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Free Speech

Alleged "Psychic Intuition" Still Isn't Enough to Make a Federal Claim "Plausible" Enough to Withstand Dismissal

An allegedly psychic "Internet sleuth" alleged a professor was involved in the University of Idaho student murders; the professor sued; then the "sleuth" countersued.


From yesterday's decision by Chief Magistrate Judge Raymond E. Patricco (D. Idaho) in Scofield v. Guillard:

This case arises out of the tragic murder of four University of Idaho students in November 2022. Plaintiff Rebecca Scofield is a professor at the University of Idaho. She alleges that she never met the students and was not involved with their murders in any way. Notwithstanding, Plaintiff alleges Defendant Ashley Guillard posted over 100 sensational TikTok videos falsely claiming that she had an inappropriate romantic affair with one of the victims and then ordered the murders to prevent the affair from coming to light. In turn, Plaintiff initiated this action … asserting two defamation claims against Defendant. One is premised upon false statements regarding Plaintiff's involvement with the murders themselves. The other is premised upon false statements regarding Plaintiff's romantic relationship with one of the murdered students….

On May 16, 2023, Defendant filed her Answer, Affirmative Defenses, and Counterclaims to Complaint. Within her Answer and Counterclaims, Defendant denied that she defamed Plaintiff because the accusations made against Plaintiff in Defendant's TikTok videos are "substantially true."  Defendant maintained that she "used her spiritual brain, intuition, spiritual practice, and investigative skills to uncover the truth regarding the murder of the four University of Idaho students; and published her findings on her TikTok social media platform."  Defendant also affirmatively asserted 11 counterclaims against both Plaintiff and her legal counsel….

On August 8, the court dismissed the defendant's counterclaims and granted plaintiff's motion to quash a summons to her counsel; and yesterday, the court rejected a motion to reconsider that.

[1.] Among other things, the court says, in part:

Defendant disagrees with the Order and claims that it is void … because it "is obviously biased, one-sided, lacks in impartiality, and likely maliciously motivated." She [argues] … that the Court violated her First Amendment Rights by ruling on the plausibility of her tarot card reading and psychic abilities ….

Defendant responded to Plaintiff's defamation claims by going on the offensive [with her counterclaims], alleging that those claims (as well as statements made by Plaintiff's counsel to the media about those  claims) were themselves defamatory and purposely brought by Plaintiff and her counsel to systematically deprive Defendant of her constitutional rights to free speech and due process…. [T]hese counterclaims presumed—and depended upon—an alternate version of events surrounding the murder of four University of Idaho students. Namely, that Plaintiff orchestrated the murders, and then colluded with her counsel to bring this action against Defendant to silence her clairvoyant insight into the true extent of Plaintiff's involvement.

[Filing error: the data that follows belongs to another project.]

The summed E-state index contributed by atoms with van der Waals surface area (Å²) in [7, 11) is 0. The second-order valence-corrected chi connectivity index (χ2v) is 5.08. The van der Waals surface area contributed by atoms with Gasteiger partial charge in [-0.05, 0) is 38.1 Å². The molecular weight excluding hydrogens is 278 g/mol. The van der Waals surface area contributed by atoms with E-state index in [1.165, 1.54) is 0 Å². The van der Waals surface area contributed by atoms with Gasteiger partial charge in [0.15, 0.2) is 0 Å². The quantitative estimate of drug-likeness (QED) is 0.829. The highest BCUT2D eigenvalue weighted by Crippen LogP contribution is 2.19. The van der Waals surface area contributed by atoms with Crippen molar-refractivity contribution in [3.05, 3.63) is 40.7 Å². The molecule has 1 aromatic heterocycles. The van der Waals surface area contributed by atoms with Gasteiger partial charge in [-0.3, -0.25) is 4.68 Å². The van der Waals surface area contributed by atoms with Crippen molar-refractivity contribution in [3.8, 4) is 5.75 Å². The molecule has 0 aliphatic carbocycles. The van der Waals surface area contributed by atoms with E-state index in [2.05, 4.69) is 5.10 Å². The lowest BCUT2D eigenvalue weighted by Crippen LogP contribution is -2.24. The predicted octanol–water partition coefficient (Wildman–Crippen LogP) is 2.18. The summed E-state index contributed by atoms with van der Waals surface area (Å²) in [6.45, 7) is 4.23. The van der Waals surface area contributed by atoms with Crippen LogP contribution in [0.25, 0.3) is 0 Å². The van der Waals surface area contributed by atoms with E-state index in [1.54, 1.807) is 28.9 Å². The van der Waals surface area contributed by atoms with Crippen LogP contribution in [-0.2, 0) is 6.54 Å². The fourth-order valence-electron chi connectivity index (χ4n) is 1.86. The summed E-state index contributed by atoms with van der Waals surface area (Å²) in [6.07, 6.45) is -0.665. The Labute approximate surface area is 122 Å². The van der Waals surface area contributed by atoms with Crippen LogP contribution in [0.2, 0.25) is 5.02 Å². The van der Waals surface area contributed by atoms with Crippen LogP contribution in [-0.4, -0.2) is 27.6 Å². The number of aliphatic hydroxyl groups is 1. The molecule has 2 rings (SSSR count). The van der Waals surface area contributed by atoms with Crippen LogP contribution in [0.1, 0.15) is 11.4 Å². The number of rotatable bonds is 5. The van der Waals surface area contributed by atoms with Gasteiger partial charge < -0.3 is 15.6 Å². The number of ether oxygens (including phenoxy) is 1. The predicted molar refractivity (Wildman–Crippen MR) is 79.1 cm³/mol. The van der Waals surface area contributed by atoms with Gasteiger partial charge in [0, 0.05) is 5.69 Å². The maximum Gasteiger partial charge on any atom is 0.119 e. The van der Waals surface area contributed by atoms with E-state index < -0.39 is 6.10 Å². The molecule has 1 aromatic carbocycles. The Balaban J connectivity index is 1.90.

The Court's August 8, 2023 Memorandum Decision and Order dismissed Defendant's counterclaims because there was "no objective basis to believe that Plaintiff did the things that Defendant publicly and repeatedly claims she did." Defendant's "intuitive abilities," "spiritual acuity," and "investigative skills" were not enough to allow the Court to infer the existence of a plausible claim against Plaintiff.

Defendant takes issue with the Court's analysis. She argues that, because the Court "does not have subject matter jurisdiction over the plausibility of spiritual practices," its August 8, 2023 Memorandum Decision and Order is void … ("The Court intentionally erred in denouncing tarot readings and [Defendant's] spiritual connection as a spiritual practice for the purpose of overstepping the separation of the Church and State as  required by Federal laws and the First Amendment of the United States Constitution.")….

[But t]o survive a motion to dismiss, a complaint must contain sufficient facts, accepted as true, that "state a claim to relief that is plausible on its face." A claim is facially plausible when a plaintiff pleads sufficient facts to allow the court to reasonably infer that the defendant is liable for the misconduct alleged. Though courts generally construe pro se party filings liberally, a court may dismiss as frivolous, claims that are "clearly baseless"—"a category encompassing allegations that are fanciful, fantastic, and delusional." …